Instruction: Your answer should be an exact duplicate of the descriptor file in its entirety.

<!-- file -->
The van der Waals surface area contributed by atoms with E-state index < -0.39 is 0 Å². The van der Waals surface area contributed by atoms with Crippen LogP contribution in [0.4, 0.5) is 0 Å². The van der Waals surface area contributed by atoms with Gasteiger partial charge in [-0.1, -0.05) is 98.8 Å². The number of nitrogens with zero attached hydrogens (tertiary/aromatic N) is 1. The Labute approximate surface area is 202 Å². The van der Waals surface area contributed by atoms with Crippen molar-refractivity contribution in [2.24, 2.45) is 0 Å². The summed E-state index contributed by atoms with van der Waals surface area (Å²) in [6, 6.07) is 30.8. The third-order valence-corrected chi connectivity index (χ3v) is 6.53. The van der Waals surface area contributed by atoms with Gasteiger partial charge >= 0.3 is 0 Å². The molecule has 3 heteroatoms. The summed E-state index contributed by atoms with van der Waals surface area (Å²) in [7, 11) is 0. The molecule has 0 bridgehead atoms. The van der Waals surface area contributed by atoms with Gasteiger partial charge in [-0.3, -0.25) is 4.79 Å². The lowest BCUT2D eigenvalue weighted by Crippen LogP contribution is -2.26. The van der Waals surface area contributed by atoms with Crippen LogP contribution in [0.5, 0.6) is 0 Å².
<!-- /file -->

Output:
The van der Waals surface area contributed by atoms with E-state index < -0.39 is 0 Å². The van der Waals surface area contributed by atoms with Crippen LogP contribution in [0.4, 0.5) is 0 Å². The van der Waals surface area contributed by atoms with Gasteiger partial charge in [-0.1, -0.05) is 98.8 Å². The number of nitrogens with zero attached hydrogens (tertiary/aromatic N) is 1. The Labute approximate surface area is 202 Å². The van der Waals surface area contributed by atoms with Crippen molar-refractivity contribution in [2.24, 2.45) is 0 Å². The summed E-state index contributed by atoms with van der Waals surface area (Å²) in [6, 6.07) is 30.8. The third-order valence-corrected chi connectivity index (χ3v) is 6.53. The van der Waals surface area contributed by atoms with Gasteiger partial charge >= 0.3 is 0 Å². The molecule has 3 heteroatoms. The summed E-state index contributed by atoms with van der Waals surface area (Å²) in [7, 11) is 0. The molecule has 0 bridgehead atoms. The van der Waals surface area contributed by atoms with Gasteiger partial charge in [-0.3, -0.25) is 4.79 Å². The lowest BCUT2D eigenvalue weighted by Crippen LogP contribution is -2.26. The van der Waals surface area contributed by atoms with Crippen LogP contribution in [0.5, 0.6) is 0 Å².